It is known that BAME workers are at higher risk, and they will also need individual assessments and PPE. Disabled workers will also need individualized assessments and priority access to PPE, as they are at higher risk.

Changes to social distancing will make the need for PPE particularly acute, and employers must be making these assessments as soon as possible.

The third stage is maintaining supply. If supplies are running low, employers should consider cleaning and reusing PPE where this can be done without additional exposure risk. PPE that is designed to be single use and disposable should be disposed of however.

It is then a case of stepping down standards. Using FFP2 or N95 masks rather than FFP3 is acceptable.

If the exposure risk is low, but workers are unable to socially distance for any period of time beyond a fleeting moment, then a risk assessment should be performed, and a face mask will be likely be required.

This may not need to be a FFP mask, but the minimum standard expected is the Type IIR fluid resistant mask. Face coverings, which the UK Government recommend for public travel, are not PPE and as such should not be provided under such circumstances.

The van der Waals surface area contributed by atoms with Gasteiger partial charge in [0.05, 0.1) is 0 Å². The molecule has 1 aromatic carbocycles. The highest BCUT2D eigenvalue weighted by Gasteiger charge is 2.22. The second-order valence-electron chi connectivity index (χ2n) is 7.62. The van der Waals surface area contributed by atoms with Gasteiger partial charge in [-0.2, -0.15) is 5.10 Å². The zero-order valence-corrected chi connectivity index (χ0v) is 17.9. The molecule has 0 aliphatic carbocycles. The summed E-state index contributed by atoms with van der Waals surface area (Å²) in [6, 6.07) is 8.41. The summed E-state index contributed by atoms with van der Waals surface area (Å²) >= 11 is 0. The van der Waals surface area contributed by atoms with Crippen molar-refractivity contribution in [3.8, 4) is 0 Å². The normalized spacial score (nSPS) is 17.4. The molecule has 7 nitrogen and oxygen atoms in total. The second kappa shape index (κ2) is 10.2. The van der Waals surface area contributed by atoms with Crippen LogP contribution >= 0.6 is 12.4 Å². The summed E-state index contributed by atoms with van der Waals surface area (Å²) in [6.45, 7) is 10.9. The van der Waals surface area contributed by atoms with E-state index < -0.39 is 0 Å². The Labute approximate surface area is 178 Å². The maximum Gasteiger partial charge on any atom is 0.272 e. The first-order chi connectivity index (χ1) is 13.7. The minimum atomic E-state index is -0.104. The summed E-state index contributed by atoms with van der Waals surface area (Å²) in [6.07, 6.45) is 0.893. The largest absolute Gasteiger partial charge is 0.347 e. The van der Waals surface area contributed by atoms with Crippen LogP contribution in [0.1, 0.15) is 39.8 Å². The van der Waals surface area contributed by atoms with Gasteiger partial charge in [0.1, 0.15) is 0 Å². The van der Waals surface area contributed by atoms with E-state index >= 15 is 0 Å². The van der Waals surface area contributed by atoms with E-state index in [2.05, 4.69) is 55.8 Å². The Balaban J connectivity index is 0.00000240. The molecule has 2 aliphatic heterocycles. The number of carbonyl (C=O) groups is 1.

Older stocks can be used in emergency situations as anything is better than nothing.

Remember that any PPE that is not CE marked - either on the product or on the packaging - cannot be used as it cannot be guaranteed to confirm to the required standards.

Workers will need to be trained on correct fitting and usage for the PPE to be effective. There may be possibilities for this to be performed remotely by video link. Any face fitting will still need to be performed by a qualified tester – manufacturers and suppliers can help with this.

What can I do next?

GMB is fully engaged with employers on the supply of PPE. We need your help to quickly identify where employers are not providing the PPE that they need to. We have developed a checklist for GMB Safety Reps and post holders to use. If there are concerns over the supply, fit or quality of PPE PLEASE INFORM GMB AS SOON AS YOU CAN. We can then challenge the employer to resolve the situation.

GMB is demanding Government action to ensure that all workers who need PPE get it – we need your help to tell us where the gaps are.

Use our key checklist to make sure you ask employers the right questions.

 

If you are affected and need further guidance and support please contact GMB at publicservices@gmb.org.uk